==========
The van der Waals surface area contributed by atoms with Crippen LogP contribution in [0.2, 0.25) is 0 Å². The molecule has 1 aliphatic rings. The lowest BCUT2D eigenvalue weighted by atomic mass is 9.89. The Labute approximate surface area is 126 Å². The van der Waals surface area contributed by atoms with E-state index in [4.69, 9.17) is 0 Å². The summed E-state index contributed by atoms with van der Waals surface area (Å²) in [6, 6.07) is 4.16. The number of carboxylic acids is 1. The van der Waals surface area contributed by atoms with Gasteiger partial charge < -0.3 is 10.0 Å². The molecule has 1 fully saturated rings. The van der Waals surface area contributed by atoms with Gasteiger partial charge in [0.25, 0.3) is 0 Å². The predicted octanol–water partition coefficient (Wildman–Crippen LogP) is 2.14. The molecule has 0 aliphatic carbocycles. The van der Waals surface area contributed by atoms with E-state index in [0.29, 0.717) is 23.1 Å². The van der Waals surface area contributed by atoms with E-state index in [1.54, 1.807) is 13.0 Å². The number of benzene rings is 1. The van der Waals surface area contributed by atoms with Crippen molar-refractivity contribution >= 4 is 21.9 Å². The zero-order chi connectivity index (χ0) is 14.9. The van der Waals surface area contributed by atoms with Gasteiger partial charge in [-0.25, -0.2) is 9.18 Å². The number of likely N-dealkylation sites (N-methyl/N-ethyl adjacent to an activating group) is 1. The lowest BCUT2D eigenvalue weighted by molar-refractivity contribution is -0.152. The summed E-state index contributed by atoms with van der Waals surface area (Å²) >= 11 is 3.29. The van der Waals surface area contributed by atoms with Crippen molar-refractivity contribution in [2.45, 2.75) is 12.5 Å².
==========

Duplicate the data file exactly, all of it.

The van der Waals surface area contributed by atoms with Crippen LogP contribution in [0.2, 0.25) is 0 Å². The molecule has 1 aliphatic rings. The lowest BCUT2D eigenvalue weighted by atomic mass is 9.89. The Labute approximate surface area is 126 Å². The van der Waals surface area contributed by atoms with E-state index in [4.69, 9.17) is 0 Å². The summed E-state index contributed by atoms with van der Waals surface area (Å²) in [6, 6.07) is 4.16. The number of carboxylic acids is 1. The van der Waals surface area contributed by atoms with Gasteiger partial charge < -0.3 is 10.0 Å². The molecule has 1 fully saturated rings. The van der Waals surface area contributed by atoms with Gasteiger partial charge in [0.25, 0.3) is 0 Å². The predicted octanol–water partition coefficient (Wildman–Crippen LogP) is 2.14. The molecule has 0 aliphatic carbocycles. The van der Waals surface area contributed by atoms with E-state index in [0.29, 0.717) is 23.1 Å². The van der Waals surface area contributed by atoms with E-state index in [1.54, 1.807) is 13.0 Å². The number of benzene rings is 1. The van der Waals surface area contributed by atoms with Crippen molar-refractivity contribution >= 4 is 21.9 Å². The zero-order chi connectivity index (χ0) is 14.9. The van der Waals surface area contributed by atoms with Gasteiger partial charge in [-0.25, -0.2) is 9.18 Å². The number of likely N-dealkylation sites (N-methyl/N-ethyl adjacent to an activating group) is 1. The lowest BCUT2D eigenvalue weighted by molar-refractivity contribution is -0.152. The summed E-state index contributed by atoms with van der Waals surface area (Å²) >= 11 is 3.29. The van der Waals surface area contributed by atoms with Crippen molar-refractivity contribution in [2.45, 2.75) is 12.5 Å².